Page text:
Challenges of Accurately Testing Marijuana Potency Highlighted in New Report
June 27, 2018
“The comparative study conducted by the Environmental Health Laboratory provides additional information for the board-convened testing working group to consider,” said Erika McConnell, director of the Alcohol and Marijuana Control Office.
McConnell said, “We are encouraged by the work that has already been done by the industry and public health officials as part of the working group. I am confident this report will help the working group accomplish their mission to offer some solid recommendations to the Marijuana Control Board that will give consumers confidence in the system; protect public safety, health, and welfare; and allow the industry to move forward in a way that is also good for licensed establishments.”
The data validation compared the results of several sample tests of cannabis and cannabis products from two licensed marijuana testing facilities. The samples were analyzed using different extraction protocols for potency but similar analytical techniques. The report provides insight into how the two facilities could be testing the same product but come up with different results.
The testing working group, convened by the Marijuana Control Board in late 2017, is developing recommendations for improving testing accuracy and clarity of the marijuana testing regulations. The first round of recommendations was reviewed by the Marijuana Control Board during its meeting June 13-15, 2018 in Anchorage.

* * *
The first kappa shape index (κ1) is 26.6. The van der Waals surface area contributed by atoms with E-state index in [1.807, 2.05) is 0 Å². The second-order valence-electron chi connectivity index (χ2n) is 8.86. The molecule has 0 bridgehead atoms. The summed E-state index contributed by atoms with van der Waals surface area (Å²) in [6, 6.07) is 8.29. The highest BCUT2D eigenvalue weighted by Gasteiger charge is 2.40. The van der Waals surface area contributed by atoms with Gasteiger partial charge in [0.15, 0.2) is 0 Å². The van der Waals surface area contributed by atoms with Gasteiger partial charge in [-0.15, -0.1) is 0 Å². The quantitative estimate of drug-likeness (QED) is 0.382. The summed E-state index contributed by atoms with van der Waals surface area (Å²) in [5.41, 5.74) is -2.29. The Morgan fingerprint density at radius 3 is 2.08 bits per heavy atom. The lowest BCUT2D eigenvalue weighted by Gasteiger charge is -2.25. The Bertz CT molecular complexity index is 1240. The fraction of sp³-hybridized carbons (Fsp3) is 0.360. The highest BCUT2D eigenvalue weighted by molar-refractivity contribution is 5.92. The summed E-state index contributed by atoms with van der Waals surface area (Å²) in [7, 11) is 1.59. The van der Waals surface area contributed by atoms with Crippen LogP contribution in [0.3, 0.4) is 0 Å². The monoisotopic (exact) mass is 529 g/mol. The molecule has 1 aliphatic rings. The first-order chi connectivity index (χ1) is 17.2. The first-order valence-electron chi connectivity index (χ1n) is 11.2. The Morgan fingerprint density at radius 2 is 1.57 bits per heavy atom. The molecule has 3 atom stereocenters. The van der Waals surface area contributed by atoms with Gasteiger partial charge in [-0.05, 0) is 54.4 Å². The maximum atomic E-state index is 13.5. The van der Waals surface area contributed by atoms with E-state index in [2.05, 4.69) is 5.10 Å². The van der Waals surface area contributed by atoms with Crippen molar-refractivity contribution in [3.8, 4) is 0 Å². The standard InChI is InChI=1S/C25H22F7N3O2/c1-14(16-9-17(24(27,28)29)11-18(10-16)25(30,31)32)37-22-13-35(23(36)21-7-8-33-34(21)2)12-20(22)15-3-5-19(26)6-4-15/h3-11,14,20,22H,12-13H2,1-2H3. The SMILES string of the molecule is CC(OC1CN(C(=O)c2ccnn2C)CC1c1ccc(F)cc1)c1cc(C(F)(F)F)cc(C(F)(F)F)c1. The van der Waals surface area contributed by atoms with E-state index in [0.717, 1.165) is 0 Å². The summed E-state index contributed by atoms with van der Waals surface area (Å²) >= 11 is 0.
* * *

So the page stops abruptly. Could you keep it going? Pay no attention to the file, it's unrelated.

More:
Should the board decide to move forward with any of the recommendations, the public will have the opportunity to submit comments on the proposed regulations changes during a 30-day public comment period. Draft marijuana regulations currently under review or open for public comment can be viewed on the Alcohol and Marijuana Control Office website.
Alaska voted to legalize commercial marijuana in November of 2014. The initial set of regulations went into effect on February 21, 2016. To date, the Marijuana Control Board has approved licenses for 62 operating retail stores, 133 operating cultivators, 11 operating product or concentrate manufacturers, and two operating marijuana testing facilities.
According to the Alaska Economic Trends' May 2018 (PDF) issue published by the Alaska Department of Labor, Alaska collects tax when marijuana is transferred or sold to retail or manufacturing facilities. Flower, the highest value part of the plant, is taxed at $50 per ounce while leaves and trim (used in manufacturing food and concentrates) is taxed at $15 per ounce.
Four businesses paid the industry's first taxes in October 2016, contributing $10,406 combined. Tax revenue has increased nearly every month since, topping $1 million in January 2018. In all, the marijuana industry generated $8.3 million in taxes in its first 17 months, not including any local sales taxes. Ketchikan, for example, has a 7.5 percent sales tax. in other areas, Fairbanks does not collect a sales tax, and while Anchorage doesn't either, Anchorage imposes an additional 5 percent excise tax on marijuana sales.
In 2017, the Alaska marijuana industry paid $8.5 million in wages.
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Reporting and Editing by Mary Kauffman, SitNews
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